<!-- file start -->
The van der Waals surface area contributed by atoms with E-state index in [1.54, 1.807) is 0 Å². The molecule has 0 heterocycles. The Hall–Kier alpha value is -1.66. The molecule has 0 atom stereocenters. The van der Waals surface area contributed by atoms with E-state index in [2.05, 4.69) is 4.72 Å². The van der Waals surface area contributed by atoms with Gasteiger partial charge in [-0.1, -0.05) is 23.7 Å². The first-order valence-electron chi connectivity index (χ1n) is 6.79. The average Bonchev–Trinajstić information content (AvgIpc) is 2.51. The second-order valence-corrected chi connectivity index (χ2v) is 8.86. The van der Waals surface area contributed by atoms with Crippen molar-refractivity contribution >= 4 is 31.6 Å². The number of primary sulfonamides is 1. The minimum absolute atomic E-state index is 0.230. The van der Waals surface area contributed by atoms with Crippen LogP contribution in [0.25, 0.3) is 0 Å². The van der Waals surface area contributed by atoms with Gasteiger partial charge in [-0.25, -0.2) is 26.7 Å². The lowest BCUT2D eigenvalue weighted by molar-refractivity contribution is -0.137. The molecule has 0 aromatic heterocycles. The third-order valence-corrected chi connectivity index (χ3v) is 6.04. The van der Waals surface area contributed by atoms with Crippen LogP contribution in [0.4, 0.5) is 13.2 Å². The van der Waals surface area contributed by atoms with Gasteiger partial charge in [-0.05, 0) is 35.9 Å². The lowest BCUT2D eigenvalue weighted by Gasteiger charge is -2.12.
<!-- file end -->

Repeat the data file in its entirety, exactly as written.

The van der Waals surface area contributed by atoms with E-state index in [1.54, 1.807) is 0 Å². The molecule has 0 heterocycles. The Hall–Kier alpha value is -1.66. The molecule has 0 atom stereocenters. The van der Waals surface area contributed by atoms with E-state index in [2.05, 4.69) is 4.72 Å². The van der Waals surface area contributed by atoms with Gasteiger partial charge in [-0.1, -0.05) is 23.7 Å². The first-order valence-electron chi connectivity index (χ1n) is 6.79. The average Bonchev–Trinajstić information content (AvgIpc) is 2.51. The second-order valence-corrected chi connectivity index (χ2v) is 8.86. The van der Waals surface area contributed by atoms with Crippen molar-refractivity contribution >= 4 is 31.6 Å². The number of primary sulfonamides is 1. The minimum absolute atomic E-state index is 0.230. The van der Waals surface area contributed by atoms with Crippen LogP contribution in [0.25, 0.3) is 0 Å². The van der Waals surface area contributed by atoms with Gasteiger partial charge in [-0.25, -0.2) is 26.7 Å². The lowest BCUT2D eigenvalue weighted by molar-refractivity contribution is -0.137. The molecule has 0 aromatic heterocycles. The third-order valence-corrected chi connectivity index (χ3v) is 6.04. The van der Waals surface area contributed by atoms with Crippen LogP contribution in [0.4, 0.5) is 13.2 Å². The van der Waals surface area contributed by atoms with Gasteiger partial charge in [-0.05, 0) is 35.9 Å². The lowest BCUT2D eigenvalue weighted by Gasteiger charge is -2.12.